See related report: Southwest Airlines continues to exploit new Love flying while upping competitive pressure in Dallas
But in a consolidated environment, fewer airlines are vying for the allegiances of high yielding business passengers. Even American, according to legal filings from the city of Dallas, has requested four daily flights from the airport during the midst of significant pricing dilution in the Dallas market, and after it was forced to surrender gates at the airport. It is the largest airline at DFW by a wide margin, holding nearly 81% of its system seats and 74.2% of its ASMs. But it obviously sees some strategic value (either offensive or defensive) in attempting to re-launch a small amount of service from Love Field.
Southwest is pushing to operate 180 daily flights from Love Field, according to the City of Dallas. With the existing flights offered by Virgin America, Seaport Airlines, American’s request for service and Delta’s target for 11 daily flights, total daily flights at the airport would reach roughly 216 when Love Field can only accommodate 200 flights on a daily basis.
Since Southwest’s push from Love Field beginning in late 2014, passenger numbers have soared at the airport to more than one million in Mar-2015 and Apr-2015. Passenger growth for the first four months of 2015 has exceeded 45%, reaching nearly 56% in Apr-2015.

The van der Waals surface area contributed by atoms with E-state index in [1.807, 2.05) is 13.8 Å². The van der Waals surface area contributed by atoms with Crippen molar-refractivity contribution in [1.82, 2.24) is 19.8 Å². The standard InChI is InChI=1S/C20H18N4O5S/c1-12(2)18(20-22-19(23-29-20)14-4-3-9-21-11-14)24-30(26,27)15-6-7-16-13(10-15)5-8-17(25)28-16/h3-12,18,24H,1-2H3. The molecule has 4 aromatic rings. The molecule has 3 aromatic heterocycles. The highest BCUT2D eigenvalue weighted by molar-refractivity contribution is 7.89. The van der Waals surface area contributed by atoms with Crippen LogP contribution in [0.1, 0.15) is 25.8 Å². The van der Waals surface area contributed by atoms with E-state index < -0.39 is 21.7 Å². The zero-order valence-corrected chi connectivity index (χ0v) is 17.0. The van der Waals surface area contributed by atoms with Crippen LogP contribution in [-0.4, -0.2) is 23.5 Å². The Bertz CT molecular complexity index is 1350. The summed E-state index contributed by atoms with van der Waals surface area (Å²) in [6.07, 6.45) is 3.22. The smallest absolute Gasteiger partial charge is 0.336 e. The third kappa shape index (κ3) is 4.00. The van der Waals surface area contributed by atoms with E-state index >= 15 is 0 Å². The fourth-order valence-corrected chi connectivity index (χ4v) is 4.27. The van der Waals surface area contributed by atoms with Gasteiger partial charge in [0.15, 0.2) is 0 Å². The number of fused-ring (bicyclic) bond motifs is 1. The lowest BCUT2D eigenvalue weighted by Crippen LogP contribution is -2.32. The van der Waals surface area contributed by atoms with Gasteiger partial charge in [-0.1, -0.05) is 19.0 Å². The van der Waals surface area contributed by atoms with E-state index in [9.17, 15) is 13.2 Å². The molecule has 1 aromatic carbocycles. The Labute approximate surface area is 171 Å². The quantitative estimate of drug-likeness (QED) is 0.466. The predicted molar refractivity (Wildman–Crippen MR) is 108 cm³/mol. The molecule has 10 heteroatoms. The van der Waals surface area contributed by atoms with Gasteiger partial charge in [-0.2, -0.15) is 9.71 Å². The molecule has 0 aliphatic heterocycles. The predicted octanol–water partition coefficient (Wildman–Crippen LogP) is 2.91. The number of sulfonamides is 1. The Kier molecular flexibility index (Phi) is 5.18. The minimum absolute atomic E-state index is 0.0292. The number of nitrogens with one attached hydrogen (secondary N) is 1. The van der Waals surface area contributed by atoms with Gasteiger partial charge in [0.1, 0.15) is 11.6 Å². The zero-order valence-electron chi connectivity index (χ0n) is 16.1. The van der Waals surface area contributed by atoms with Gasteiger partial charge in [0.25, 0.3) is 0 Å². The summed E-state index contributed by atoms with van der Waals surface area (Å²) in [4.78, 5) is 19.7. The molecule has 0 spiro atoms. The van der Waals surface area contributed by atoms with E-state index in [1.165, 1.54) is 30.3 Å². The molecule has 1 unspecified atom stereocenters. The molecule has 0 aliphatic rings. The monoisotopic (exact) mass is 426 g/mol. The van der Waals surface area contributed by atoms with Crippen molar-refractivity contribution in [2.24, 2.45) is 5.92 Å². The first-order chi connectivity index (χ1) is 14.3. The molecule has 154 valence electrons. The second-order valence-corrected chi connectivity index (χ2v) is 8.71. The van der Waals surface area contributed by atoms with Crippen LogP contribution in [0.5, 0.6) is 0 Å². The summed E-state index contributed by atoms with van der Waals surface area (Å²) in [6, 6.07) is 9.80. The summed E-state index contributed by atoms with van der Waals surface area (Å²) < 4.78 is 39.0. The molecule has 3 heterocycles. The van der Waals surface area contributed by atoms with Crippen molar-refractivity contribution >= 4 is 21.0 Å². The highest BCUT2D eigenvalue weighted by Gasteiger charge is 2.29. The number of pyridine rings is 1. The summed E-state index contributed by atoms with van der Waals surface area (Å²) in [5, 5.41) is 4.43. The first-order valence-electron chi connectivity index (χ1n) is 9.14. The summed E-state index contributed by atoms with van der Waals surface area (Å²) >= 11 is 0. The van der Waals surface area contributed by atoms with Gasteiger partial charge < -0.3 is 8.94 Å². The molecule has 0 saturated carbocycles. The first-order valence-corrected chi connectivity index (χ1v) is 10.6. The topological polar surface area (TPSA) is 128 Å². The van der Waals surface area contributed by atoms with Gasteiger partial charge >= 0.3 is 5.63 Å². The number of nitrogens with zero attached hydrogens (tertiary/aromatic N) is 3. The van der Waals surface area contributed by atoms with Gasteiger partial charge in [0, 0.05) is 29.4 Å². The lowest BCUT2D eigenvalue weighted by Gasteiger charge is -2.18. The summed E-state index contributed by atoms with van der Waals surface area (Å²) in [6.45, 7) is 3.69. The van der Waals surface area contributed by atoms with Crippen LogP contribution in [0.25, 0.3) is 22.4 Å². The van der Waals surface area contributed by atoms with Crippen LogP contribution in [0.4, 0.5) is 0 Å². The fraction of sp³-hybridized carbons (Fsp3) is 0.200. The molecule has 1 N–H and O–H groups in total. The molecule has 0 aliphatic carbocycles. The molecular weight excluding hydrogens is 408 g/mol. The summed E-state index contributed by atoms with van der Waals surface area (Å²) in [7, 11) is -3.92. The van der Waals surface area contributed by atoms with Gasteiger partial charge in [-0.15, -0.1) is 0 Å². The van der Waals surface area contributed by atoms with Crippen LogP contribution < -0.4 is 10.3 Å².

Dallas Love Field monthly passenger numbers: 2008 through Apr-2015
Southwest is obviously the largest airline at Dallas Love Field measured by seats (89%) and ASMs (85%). Although two gates seems fairly insignificant, their importance rises in a facility capped at 20 gates. The airline was artificially constrained at Love Field for a long time, so it will fight hard to ensure it can expand direct service from Dallas into the largest metro areas it has previously been prohibited to serve.
Dallas Love Field capacity by airline (% of seats): 22-Jun-2015 to 28-Jun-2015
Dallas Love Field capacity by airline (% of ASMs): 22-Jun-2015 to 28-Jun-2015
In an exchange with the Dallas Morning News after Southwest’s annual shareholder meeting in May-2015, Southwest CEO Gary Kelly noted the airline would use every ounce of time and space at the 18 gates it holds at the airport.
The city told the court it has tried to negotiate an extended temporary or long-term gate agreement between Southwest and Delta, but neither airline budged in their respective stances. As the countdown to the showdown neared, Southwest opted to allow Delta to temporarily stay in its current space at Love Field until the court makes its decision about gate allocation.
Perhaps the drama the led up to Southwest's decision to thwart a significant operational disruption showed a bit of irresponsibility by each airline as they continued to sell tickets beyond the deadline for Delta to vacate the property. Now the airlines need to determine how to accommodate passengers that have purchased those tickets.